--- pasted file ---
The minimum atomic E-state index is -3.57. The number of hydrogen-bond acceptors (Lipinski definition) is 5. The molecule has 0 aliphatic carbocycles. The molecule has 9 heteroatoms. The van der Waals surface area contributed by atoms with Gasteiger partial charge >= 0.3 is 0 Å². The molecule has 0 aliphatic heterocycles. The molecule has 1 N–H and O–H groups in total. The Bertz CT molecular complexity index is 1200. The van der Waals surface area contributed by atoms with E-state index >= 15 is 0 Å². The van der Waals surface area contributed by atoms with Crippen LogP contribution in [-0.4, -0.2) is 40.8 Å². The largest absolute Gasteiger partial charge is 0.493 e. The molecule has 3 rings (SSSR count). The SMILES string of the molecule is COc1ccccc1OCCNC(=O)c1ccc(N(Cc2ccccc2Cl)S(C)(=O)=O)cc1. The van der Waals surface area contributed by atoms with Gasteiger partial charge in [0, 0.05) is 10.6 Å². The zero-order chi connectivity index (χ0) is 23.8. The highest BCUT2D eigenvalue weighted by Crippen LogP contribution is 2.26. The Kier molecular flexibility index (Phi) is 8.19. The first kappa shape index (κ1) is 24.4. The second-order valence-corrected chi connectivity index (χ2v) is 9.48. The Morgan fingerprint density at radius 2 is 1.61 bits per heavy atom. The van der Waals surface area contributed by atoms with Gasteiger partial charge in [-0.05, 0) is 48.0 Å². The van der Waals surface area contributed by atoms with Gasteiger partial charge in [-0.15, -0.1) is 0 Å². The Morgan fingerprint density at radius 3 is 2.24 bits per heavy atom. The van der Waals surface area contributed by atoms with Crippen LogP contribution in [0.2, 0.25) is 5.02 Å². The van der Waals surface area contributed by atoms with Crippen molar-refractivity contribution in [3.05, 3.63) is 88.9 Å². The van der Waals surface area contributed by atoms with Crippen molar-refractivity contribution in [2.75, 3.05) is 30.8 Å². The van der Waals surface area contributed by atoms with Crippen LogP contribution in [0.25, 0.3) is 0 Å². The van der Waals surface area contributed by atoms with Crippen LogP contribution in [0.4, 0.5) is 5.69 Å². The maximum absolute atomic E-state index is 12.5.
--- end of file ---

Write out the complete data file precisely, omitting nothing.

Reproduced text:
The minimum atomic E-state index is -3.57. The number of hydrogen-bond acceptors (Lipinski definition) is 5. The molecule has 0 aliphatic carbocycles. The molecule has 9 heteroatoms. The van der Waals surface area contributed by atoms with Gasteiger partial charge >= 0.3 is 0 Å². The molecule has 0 aliphatic heterocycles. The molecule has 1 N–H and O–H groups in total. The Bertz CT molecular complexity index is 1200. The van der Waals surface area contributed by atoms with E-state index >= 15 is 0 Å². The van der Waals surface area contributed by atoms with Crippen LogP contribution in [-0.4, -0.2) is 40.8 Å². The largest absolute Gasteiger partial charge is 0.493 e. The molecule has 3 rings (SSSR count). The SMILES string of the molecule is COc1ccccc1OCCNC(=O)c1ccc(N(Cc2ccccc2Cl)S(C)(=O)=O)cc1. The van der Waals surface area contributed by atoms with Gasteiger partial charge in [0, 0.05) is 10.6 Å². The zero-order chi connectivity index (χ0) is 23.8. The highest BCUT2D eigenvalue weighted by Crippen LogP contribution is 2.26. The Kier molecular flexibility index (Phi) is 8.19. The first kappa shape index (κ1) is 24.4. The second-order valence-corrected chi connectivity index (χ2v) is 9.48. The Morgan fingerprint density at radius 2 is 1.61 bits per heavy atom. The van der Waals surface area contributed by atoms with Gasteiger partial charge in [-0.05, 0) is 48.0 Å². The van der Waals surface area contributed by atoms with Gasteiger partial charge in [-0.15, -0.1) is 0 Å². The Morgan fingerprint density at radius 3 is 2.24 bits per heavy atom. The van der Waals surface area contributed by atoms with Crippen LogP contribution in [0.2, 0.25) is 5.02 Å². The van der Waals surface area contributed by atoms with Crippen molar-refractivity contribution in [3.05, 3.63) is 88.9 Å². The van der Waals surface area contributed by atoms with Crippen molar-refractivity contribution in [2.75, 3.05) is 30.8 Å². The van der Waals surface area contributed by atoms with Crippen LogP contribution in [0.25, 0.3) is 0 Å². The van der Waals surface area contributed by atoms with Crippen LogP contribution in [0.4, 0.5) is 5.69 Å². The maximum absolute atomic E-state index is 12.5.